Sirloin Steak with Israeli Couscous

Every so often, I like to treat myself to a steak.  During the week, I often settle for a cold sandwich of almond-butter and jelly, chicken salad, or sliced turkey.  Lunch is unabashedly dull.  If I have the energy, I try to make something more exciting for dinner: fish, perhaps, or even arepas, the Venezuelan corn cakes that I recently discovered.

Fish and arepas are appealing because they are quick and easy to cook.  But so is steak and so is couscous (provided I don’t make it more complicated than necessary).  And unlike a broiling fish, there’s a certain pleasure in hearing the sizzle of the steak, as the hot iron meets the cool, raw side of the meat.  After a quick flip and a few minutes in the oven, the steak is cooked, leaving you five minutes of  eager anticipation, as the steak cools and cooks under its foil tent.

If you remember to marinate the sirloin the night before, you can have a great steak dinner in less than thirty minutes.  The Israeli couscous makes a nice pairing, because it’s equally quick to make, and adds a nice lightness to the meal.  Even if it’s just an ordinary weekday, this meal makes it feel like a special occasion.

sirloin steak with israeli couscous

DOWN TIME: Overnight marinating suggested
PREP TIME: 10 minutes
COOK TIME: 25 minutes
YIELD: Serves two

One 1-pound sirloin steak, about 1-inch thick, trimmed of excess fat
1/4 cup dry red wine
1 tablespoon Worcestershire sauce
1 teaspoon Dijon mustard
2 cloves garlic, minced
1/2 teaspoon Kosher salt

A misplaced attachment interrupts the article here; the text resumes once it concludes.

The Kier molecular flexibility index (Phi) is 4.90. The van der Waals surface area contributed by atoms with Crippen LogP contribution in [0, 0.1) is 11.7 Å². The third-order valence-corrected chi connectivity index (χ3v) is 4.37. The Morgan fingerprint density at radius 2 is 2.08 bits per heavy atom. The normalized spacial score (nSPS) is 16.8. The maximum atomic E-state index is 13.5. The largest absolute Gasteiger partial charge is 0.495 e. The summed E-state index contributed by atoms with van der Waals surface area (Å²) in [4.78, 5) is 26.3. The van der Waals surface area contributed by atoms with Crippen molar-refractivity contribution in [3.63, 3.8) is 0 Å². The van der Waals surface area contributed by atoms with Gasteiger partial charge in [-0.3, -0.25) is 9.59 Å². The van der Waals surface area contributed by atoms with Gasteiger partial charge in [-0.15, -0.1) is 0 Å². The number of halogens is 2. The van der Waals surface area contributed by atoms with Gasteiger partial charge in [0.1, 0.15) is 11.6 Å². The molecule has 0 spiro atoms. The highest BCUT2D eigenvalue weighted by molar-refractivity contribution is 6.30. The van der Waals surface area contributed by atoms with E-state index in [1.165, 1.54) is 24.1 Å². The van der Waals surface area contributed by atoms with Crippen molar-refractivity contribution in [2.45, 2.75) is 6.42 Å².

1/2 teaspoon black pepper
Olive oil

1 1/2 cups Israeli couscous
2 cups water or broth
2 tablespoons currants
1 shallot, minced
1 tablespoon pine nuts, toasted
1 teaspoon lemon zest
1/2 heaping cup grape tomatoes
Salt and Pepper to taste


1.  The night before, prepare the marinade.  Combine the wine, mustard, Worcestershire, garlic, salt, and pepper in a small bowl and mix well.  Place the steak in a ziploc bag, pour the marinade over the steak, press the air out, and seal well.  Marinate for at least four hours or overnight, turning once.  (If you don’t have the time, you can marinate for 30 minutes in a pinch).

2.  The next day, remove the steak from the refrigerator at least 30 minutes before you plan to cook it ( and 60 minutes for a larger steak).

3.  Meanwhile, prepare the couscous.  Bring 2 cups of broth to a boil in a medium saute pan.  Pour in the couscous and reduce the heat, cover, and simmer for 8 to 10 minutes, stirring occasionally.  Turn off the heat and let it stand, covered, for another 5 minutes.  Stir in the currants, shallots, pine nuts, lemon zest, and grape tomatoes, and fluff.  Add salt and pepper according to taste.

4.  Preheat the oven to 425 degrees.  Brush a heavy cast-iron skillet with olive oil.  Heat over high-heat until just smoking (this will only take about 5 minutes).  Pat the steaks with a paper towel until they are dry.  You want the steaks dry so they are being seared and not steamed.  Also, do not salt the steak before cooking it.

5.  Add the steaks to the skillet, and cook until nicely browned on each side, about 1 minute on each side.  Transfer the steaks to the oven, and cook for about 3 to 5 minutes (I go a little less than four minutes), or until a meat thermometer reads the proper degree of doneness (Rare  is 120°F; Medium Rare  is 125°F; Medium is 130ºF).

6.  When the steaks are done, remove the skillet from the oven, and cover loosely with aluminum foil.  Let the steaks rest for 5 to 10 minutes before serving. During this time the meat will continue to cook and the internal temperature will generally rise about five to ten degrees.

7.  Serve whole or slice thin, at a 45-degree angle, and fan onto a bed of Israeli couscous.


One response to “Sirloin Steak with Israeli Couscous

  1. Israeli couscous? This is Arabic couscous (mainly Palestinian and Syrian) and it’s name is moughrabieh. Every time you hear of an “israeli” dish or ingredient, be sure that it is stolen from other people and simply renamed “israeli”. Israel has been around for only 60 years and its people are made up of immigrants from different cultures so there is no such thing as a israeli cuisine or folklore.

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